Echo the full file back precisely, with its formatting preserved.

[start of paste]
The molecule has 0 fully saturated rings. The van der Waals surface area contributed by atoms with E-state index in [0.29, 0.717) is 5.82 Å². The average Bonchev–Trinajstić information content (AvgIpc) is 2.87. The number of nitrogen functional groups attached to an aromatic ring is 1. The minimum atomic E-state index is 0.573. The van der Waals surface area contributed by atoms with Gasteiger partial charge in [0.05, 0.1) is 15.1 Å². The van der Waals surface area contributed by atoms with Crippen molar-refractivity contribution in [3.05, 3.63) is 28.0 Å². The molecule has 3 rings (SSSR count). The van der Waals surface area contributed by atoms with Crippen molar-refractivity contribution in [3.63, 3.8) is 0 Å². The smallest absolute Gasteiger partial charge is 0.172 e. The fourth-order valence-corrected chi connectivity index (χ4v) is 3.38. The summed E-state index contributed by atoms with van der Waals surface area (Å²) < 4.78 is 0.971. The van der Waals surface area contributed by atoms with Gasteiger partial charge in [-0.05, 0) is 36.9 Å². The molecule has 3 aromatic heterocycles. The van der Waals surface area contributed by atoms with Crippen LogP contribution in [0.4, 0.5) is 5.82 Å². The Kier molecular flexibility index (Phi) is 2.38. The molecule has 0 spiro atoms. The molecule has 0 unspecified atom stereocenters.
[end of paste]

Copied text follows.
The molecule has 0 fully saturated rings. The van der Waals surface area contributed by atoms with E-state index in [0.29, 0.717) is 5.82 Å². The average Bonchev–Trinajstić information content (AvgIpc) is 2.87. The number of nitrogen functional groups attached to an aromatic ring is 1. The minimum atomic E-state index is 0.573. The van der Waals surface area contributed by atoms with Gasteiger partial charge in [0.05, 0.1) is 15.1 Å². The van der Waals surface area contributed by atoms with Crippen molar-refractivity contribution in [3.05, 3.63) is 28.0 Å². The molecule has 3 rings (SSSR count). The van der Waals surface area contributed by atoms with Crippen molar-refractivity contribution in [3.63, 3.8) is 0 Å². The smallest absolute Gasteiger partial charge is 0.172 e. The fourth-order valence-corrected chi connectivity index (χ4v) is 3.38. The summed E-state index contributed by atoms with van der Waals surface area (Å²) < 4.78 is 0.971. The van der Waals surface area contributed by atoms with Gasteiger partial charge in [-0.05, 0) is 36.9 Å². The molecule has 3 aromatic heterocycles. The van der Waals surface area contributed by atoms with Crippen LogP contribution in [0.4, 0.5) is 5.82 Å². The Kier molecular flexibility index (Phi) is 2.38. The molecule has 0 spiro atoms. The molecule has 0 unspecified atom stereocenters.